• sandgrounder says:

    I saw a newspaper article on the prospect of under 21s being bannded from buying alcohol in Scotland the other day and thought ‘that’s a good idea’. I doubt I would have if I was a 17 year old Glaswegian. I’m sure the people with the screaming child in WTP on BA2167 on Monday felt they were perfectly entitled to subject us to the blood-curdling performance in the overheating cabin prior to take-off. I mentally considered the practicalities some kind of secure skycreche arrangement, preferably in the hold. If Virgin are doing this it will be for purely selfish reasons, i.e. to maximise profit. Their informal service appeals to a younger crowd than BA I suppose.

    Moral of the story is to look after yourself, because nobody else could care less.

  • Robbie says:

    What an absolutely ridiculous post this is.

    BA don’t do much right. But this they have gotten spot on. I hope they keep it this way.

  • Simon says:

    I’m sorry but having children is a choice and part of the choice you make when you decide to have children is what impact it will have on you financially, including airline status.

    It is simple: the more you fly, the more you get return. Why should an airline extend someone’s status when they go on maternity or paternity leave when the rest of us who do not have children have to adhere to the rules.

    I am BA Gold and had to work hard to get it. I’ll always be of the opinion that when you choose to have children, you need to understand the consequences and not expect freebies left right and centre.

  • Leo says:

    A friend of mine just posted on Facebook that her toddler vomited in the aisle in F on BA yesterday. I make no other comment..

  • David says:

    The solution to this (if it is a problem) is not grace years, or anything like that, it is a ‘kick start’ setup.

    However firstly, I’m not sure this article does reflect well on Virgin and badly on BA.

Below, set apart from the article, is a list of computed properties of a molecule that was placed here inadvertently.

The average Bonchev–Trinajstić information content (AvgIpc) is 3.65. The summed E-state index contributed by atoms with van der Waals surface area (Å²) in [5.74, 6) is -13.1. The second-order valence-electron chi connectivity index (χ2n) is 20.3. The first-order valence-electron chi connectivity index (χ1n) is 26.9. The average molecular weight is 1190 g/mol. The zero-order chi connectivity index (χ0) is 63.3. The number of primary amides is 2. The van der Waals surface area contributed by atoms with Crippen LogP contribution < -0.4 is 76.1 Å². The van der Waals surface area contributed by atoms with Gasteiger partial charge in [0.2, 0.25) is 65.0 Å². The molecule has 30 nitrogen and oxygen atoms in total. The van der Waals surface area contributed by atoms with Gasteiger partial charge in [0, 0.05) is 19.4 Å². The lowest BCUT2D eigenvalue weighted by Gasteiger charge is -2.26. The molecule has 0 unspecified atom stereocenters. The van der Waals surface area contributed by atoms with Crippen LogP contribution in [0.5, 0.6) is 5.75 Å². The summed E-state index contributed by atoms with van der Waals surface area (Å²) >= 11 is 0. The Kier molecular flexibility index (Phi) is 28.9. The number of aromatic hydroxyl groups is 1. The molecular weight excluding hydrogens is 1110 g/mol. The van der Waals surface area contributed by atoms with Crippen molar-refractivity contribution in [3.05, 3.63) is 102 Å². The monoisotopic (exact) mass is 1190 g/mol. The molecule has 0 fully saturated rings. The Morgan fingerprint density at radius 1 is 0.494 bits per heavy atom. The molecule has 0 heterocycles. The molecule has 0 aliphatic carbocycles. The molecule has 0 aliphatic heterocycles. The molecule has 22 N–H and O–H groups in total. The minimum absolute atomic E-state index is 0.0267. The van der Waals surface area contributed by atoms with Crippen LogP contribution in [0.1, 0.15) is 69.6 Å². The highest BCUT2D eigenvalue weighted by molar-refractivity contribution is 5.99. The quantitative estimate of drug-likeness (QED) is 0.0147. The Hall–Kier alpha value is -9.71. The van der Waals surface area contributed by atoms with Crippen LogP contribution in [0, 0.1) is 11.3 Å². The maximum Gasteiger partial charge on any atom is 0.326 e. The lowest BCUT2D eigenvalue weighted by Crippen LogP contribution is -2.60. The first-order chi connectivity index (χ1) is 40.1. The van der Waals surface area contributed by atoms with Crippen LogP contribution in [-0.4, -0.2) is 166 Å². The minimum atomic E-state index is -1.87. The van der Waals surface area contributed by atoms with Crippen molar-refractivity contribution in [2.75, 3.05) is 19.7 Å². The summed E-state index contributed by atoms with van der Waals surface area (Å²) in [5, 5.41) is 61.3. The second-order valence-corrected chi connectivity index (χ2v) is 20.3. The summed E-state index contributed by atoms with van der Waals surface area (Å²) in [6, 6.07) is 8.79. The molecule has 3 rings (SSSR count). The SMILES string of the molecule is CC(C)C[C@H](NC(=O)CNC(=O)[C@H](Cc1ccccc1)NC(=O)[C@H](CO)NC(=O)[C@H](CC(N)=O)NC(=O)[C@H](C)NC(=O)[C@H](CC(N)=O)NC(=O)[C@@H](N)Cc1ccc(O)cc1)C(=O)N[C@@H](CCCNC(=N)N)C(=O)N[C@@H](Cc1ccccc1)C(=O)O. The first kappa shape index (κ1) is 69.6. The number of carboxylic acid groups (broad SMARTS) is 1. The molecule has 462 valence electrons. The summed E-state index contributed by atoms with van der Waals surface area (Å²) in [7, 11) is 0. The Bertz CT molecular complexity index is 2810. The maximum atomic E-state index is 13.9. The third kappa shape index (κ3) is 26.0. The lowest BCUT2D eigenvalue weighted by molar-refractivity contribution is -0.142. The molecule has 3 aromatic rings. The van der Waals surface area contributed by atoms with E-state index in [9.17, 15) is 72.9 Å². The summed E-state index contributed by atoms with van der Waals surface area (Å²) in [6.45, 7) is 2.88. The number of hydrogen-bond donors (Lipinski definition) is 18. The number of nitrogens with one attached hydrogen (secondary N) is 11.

In fact, you could argue the reverse – as VS lifetime gold assumes everyone is in the position to fly for 10 consecutive years. Could be main reasons (illness, injury) why people can’t, not just pregnancy. But BA has an utterly flexible TP system.

    Anyway, if this is a problem – and I’m not convinced it is, other than an imagined one – just allow each status member who drops due to inactivity a ‘kick start’ – which would take the form of giving them 3 months of Gold membership, which would renew for another 3 months, if they fly X within it, then keep that running until the end of their membership year or the point they re-earn gold.

    However I will agree with you on the madness of ‘fixed year ends’, all BA Blue members should have rolling ‘last 12 months’ membership years.

    • Alan says:

      Agree re VS – the consecutive bit is a real difficulty for many, with changing jobs/work patterns, etc. I also thing BA should offer the option of a one-time reset to allow folk to resynchronise their BAEC years with family if they wish.

      • Brian says:

        Yes, but isn’t the point of achieving lifetime status that it should be difficult to achieve and therefore only for the most loyal customers? If it is too ‘easy’, then too many people will get it, which will then lead to a devaluing of the benefits and thus not be good for the REAL frequent travellers. As others have said, this whole discussion is pointless, because the writer of the post is expressing an opinion that it is very difficult to sympathise with.

        • Alan says:

          Agreed re need for loyalty, but almost all others offering lifetime status look at years of status and miles/nights/spend total, not whether they’re consecutive or not. Up to VS though!